Monday, May 18, 2009

How To Propagate Rue Herb Plant From Cuttings

Rue is an herb plant that you probably won't don't hear about very often because its rarely used in most Western recipes. However, it has a very distinctive aroma that I associate exclusively with Chinese green bean sweet soup, so it is a must in my household (since we're big on that particular dessert soup). The plant itself is a hardy perennial with lovely greyish green lobed leaves, and it forms bright yellow clusters of tiny blooms when flowering.

It is a very easy plant to propagate. One plant is more than enough for us since our Rue plant is very big and bushy now after many years of growth. However, fellow green bean sweet soup lovers often wish to have a Rue plant of their own, so we like to share ours by cuttings.

Here's how you can do it too.
On a healthy Rue plant, find a young green stem with at least 3-5 leaf nodes. Do not choose old, woody stems.
Cut under a leaf node. The roots will grow out from the node and base.
Keep your cuttings fresh in water while you work. I am starting to find this to be quite important, especially as the weather gets warmer.
Trim off all the lower leaves, leaving just the top two sets.
In sterile potting soil, make a deep hole with a pencil or a dibber. Insert a cutting into the hole.
Use your pencil or dibber to push soil towards the cutting so that it is buried.
Water the cuttings very generously. Place the cuttings into a bright location with indirect sunlight. Ensure that the cuttings do not dry out. While they do not have roots, they cannot obtain much moisture from the soil so they will lose moisture from the leaves quickly. The plants should take root in about 4 weeks.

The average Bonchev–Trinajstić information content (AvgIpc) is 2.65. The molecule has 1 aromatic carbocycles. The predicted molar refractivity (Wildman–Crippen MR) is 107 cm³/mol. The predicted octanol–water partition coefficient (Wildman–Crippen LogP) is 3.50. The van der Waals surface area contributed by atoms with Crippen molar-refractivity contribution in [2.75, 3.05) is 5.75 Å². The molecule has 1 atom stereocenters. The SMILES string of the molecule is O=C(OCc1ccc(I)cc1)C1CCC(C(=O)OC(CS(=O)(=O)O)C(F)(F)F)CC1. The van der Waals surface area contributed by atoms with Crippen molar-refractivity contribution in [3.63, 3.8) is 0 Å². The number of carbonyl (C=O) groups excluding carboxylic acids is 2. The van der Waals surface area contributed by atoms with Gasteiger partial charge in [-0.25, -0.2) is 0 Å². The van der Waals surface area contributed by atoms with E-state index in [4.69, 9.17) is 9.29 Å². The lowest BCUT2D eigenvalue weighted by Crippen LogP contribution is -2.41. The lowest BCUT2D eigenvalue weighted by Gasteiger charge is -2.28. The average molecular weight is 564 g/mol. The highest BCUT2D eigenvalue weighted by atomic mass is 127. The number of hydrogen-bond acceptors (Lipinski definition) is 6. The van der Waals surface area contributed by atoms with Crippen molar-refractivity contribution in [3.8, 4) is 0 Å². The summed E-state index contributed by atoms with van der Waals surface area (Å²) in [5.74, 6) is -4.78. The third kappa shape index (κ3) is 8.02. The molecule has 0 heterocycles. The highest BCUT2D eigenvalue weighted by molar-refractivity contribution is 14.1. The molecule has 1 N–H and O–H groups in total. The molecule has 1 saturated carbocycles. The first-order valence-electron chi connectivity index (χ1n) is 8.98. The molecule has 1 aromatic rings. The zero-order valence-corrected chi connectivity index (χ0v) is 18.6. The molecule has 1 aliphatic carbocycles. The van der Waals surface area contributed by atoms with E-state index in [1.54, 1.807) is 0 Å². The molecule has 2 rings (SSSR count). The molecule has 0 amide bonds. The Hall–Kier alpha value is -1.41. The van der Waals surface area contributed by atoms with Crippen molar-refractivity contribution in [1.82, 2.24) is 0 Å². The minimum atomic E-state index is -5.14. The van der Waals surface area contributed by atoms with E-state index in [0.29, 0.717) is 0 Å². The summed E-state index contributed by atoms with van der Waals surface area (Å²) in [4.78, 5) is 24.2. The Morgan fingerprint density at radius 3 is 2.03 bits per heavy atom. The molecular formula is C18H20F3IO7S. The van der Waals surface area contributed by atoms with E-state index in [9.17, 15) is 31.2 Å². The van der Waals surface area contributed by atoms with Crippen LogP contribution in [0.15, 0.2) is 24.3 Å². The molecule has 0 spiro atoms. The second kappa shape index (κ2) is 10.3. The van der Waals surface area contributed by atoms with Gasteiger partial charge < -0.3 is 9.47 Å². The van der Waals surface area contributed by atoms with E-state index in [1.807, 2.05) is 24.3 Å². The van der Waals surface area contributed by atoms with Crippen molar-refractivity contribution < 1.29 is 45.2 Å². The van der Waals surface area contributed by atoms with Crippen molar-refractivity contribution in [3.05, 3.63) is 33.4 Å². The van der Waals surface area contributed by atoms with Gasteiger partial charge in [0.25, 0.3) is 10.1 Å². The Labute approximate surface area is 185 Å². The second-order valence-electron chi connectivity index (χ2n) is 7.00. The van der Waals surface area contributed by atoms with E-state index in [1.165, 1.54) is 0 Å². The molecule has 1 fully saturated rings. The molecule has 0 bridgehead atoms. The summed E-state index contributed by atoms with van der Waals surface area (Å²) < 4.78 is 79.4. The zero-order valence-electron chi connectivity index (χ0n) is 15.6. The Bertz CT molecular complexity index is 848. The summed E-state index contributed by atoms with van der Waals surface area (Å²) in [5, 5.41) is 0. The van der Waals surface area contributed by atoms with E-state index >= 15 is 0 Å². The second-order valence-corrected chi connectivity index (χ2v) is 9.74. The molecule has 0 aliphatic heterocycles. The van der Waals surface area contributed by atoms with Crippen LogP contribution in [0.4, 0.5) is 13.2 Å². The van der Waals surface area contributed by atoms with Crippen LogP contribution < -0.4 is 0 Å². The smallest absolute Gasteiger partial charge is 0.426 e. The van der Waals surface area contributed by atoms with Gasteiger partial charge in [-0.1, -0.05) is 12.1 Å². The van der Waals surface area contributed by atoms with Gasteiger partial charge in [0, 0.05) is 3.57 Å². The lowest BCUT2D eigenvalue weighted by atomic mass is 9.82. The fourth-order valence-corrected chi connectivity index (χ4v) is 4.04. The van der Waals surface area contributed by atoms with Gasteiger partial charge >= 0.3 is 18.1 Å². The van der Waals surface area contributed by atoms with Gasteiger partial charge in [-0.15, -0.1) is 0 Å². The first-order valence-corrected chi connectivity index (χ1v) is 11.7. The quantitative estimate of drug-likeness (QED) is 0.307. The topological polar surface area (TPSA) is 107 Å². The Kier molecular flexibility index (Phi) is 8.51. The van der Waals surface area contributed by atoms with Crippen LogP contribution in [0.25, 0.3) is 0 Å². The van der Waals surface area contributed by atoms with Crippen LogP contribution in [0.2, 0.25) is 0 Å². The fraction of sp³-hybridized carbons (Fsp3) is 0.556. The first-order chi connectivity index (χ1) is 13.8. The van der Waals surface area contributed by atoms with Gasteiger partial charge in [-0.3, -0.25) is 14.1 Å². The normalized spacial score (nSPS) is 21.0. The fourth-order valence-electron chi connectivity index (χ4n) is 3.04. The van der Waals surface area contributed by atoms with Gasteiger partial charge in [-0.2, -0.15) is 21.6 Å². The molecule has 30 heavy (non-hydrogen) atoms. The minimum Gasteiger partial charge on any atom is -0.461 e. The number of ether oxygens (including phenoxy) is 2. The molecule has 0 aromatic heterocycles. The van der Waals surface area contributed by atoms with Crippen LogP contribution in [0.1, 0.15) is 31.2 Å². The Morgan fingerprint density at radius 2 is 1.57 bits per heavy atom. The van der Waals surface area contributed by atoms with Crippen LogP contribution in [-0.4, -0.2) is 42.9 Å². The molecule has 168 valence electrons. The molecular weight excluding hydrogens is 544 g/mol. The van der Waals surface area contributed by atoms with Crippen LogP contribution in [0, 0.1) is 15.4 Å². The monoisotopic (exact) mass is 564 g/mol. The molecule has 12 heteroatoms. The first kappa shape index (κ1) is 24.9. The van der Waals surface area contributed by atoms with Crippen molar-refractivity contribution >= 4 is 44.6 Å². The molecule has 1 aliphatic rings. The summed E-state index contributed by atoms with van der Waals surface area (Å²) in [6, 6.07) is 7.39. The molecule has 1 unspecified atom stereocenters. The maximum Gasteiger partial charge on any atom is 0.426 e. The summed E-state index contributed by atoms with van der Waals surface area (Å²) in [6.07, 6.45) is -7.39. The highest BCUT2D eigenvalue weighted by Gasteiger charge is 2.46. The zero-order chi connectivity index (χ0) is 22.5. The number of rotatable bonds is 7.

Happy Gardening!
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9 comments:

Steph said...

great tips! does Rue need full sun? I don't have much luck with herbs, since I only have morning sun

carol said...

thanks for this. very helpful!

Anonymous said...

Hi, I am a very happy Rue grower of many years. I have never used it in food, but have many plants in my yard as host plants for Giant Swallowtail and Black Swallowtail caterpillars. They LOVE it! As for propagation, I seem to have gazillions of baby plants all over from seeds popping. I give them away, and feel really guilty when I have so many I must pull them out and discard. So, if the time is available, you can just let them have at it!:-) And don't forget, make sure you have a few planted for the butterflies:-) Have fun.

Betty said...

thanks for the tips. I know why it didn't work before because I always cut at the brown stem. I love this plant and the smell. Will try again

Betty said...

Can u tell me how long do u leave the cutting in water before planting?

Mytutorlist.com said...

Hi Betty,

Thanks for your comments!

You don't have to leave the cuttings in water. You just keep it in water while you are working so that they don't dry out before you have a chance to plant them. Also, the stems get a good drink of water so that they can last for longer before they grow roots.